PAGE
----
The structural integrity of the vehicle is critical in the event of a rollover accident. Windscreens glued in with silicone (or an inferior adhesive) do not pass the common sense rule nowadays. Windscreen adhesives nowadays ensure the windscreen remains bonded to the vehicle in the event of a collision or rollover accident and importantly, assists in preventing the roof collapsing in on occupants.

 

Graphic provided by Sika Australia - car being lifted by only its windscreen

Graphic provided by Sika Australia – car being lifted by only its windscreen

It’s your safety that matters

Customers should ask their repairer for evidence the adhesive they are using will return their vehicle to the Original Equipment Manufacturers (OEMs) specifications. If the repairer cannot provide this, or has a well-rehearsed tale about their OEM product but no paperwork, it may be prudent to thank the repairer for their time and effort but explain that your family or workmates are more important to you than a questionable repair job.

 

 

 

 

Skilled Repairers

Like the CMPA, the AAIA has foreseen the importance of small businesses having skilled and technically competent employees to underpin safe and productive workplaces. The AAIA has secured on behalf of members, a substantial Australian Government grant to subsidise the training of autoglass technicians in the nationally accredited Certificate III in Automotive Glazing Technology. This training is now underway in Victoria, South Australia, New South Wales and Queensland.

Consider the AAIA

The last few years has developed into a difficult business environment for independent autoglass businesses where large corporate repair networks have stitched up insurance and fleet repair work agreements, which they then sub-contract to independent businesses at a price which equates to something just below that of subsistence. Customers and insurers get no price relief and why insurance companies and fleet operators continue to sponsor this business model is a mystery. On the other hand growing insurance premiums are no mystery.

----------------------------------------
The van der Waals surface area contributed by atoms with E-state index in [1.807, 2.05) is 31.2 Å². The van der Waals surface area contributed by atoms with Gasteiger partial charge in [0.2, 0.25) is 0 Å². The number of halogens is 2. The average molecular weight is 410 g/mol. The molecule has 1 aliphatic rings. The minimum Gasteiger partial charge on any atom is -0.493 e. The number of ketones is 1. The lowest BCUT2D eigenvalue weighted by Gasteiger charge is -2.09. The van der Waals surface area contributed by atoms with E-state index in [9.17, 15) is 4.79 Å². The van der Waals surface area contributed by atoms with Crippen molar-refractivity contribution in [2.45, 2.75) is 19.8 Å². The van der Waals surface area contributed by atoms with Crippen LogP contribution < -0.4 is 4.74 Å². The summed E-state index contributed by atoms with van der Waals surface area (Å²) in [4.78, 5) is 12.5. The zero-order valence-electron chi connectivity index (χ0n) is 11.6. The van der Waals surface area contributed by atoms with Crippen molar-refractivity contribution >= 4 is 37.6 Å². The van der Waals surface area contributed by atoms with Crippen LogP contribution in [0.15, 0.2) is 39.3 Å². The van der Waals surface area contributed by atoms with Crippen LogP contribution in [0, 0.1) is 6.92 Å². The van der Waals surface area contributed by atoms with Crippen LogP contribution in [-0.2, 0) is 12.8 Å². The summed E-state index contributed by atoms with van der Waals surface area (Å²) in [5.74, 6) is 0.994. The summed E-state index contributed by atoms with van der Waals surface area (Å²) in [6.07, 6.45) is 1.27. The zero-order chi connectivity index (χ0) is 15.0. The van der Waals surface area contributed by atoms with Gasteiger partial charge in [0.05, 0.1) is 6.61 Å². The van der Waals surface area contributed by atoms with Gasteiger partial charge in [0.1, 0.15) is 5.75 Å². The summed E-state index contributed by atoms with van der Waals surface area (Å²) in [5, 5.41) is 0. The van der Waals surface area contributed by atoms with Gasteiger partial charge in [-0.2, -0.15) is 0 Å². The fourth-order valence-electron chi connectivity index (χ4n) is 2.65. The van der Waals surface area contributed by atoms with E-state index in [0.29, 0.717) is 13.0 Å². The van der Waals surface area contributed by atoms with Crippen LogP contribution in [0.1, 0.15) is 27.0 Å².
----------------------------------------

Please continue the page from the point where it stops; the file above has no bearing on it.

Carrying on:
Insurance policies do provide a choice of repairer and quarry owners/operators are encouraged to consider the AAIA for their vehicle/plant autoglass repair needs – in other words use a local independent business. Quite apart from the local service they can provide, these independents will be able to provide a very competitive repair service as they are not encumbered with the costs associated with the endless meetings and long lunches which come with large corporate structures.

The AAIA is Australian owned, operated and based in Knoxfield Victoria. It is run as a not-for-profit organisation by members for members and members are business owners who recognise continuing to invest in their own business will only pay a dividend if customer service and workmanship are first class.

The AAIA has an excellent footprint in regional and rural Victoria where a member can be on-site at any quarry on the day and work undertaken comes with a warranty which covers the period the customer operates that vehicle or plant.

The AAIA operates a 24 hour 1300 phone number service and a central billing service to book, allocate and invoice work on behalf of customers and members.

The AAIA can offer CMPA members a 10% discount on the list price of any autoglass repair work and this comes with the warranty on materials and workmanship as noted above.

Contact the AAIA on 1300 4 autoglass (1300 428 864) or 0421 189 357 and speak with Leanne, visit the AAIA web site at www.aaia.net.au or email us at admin@aaia.net.au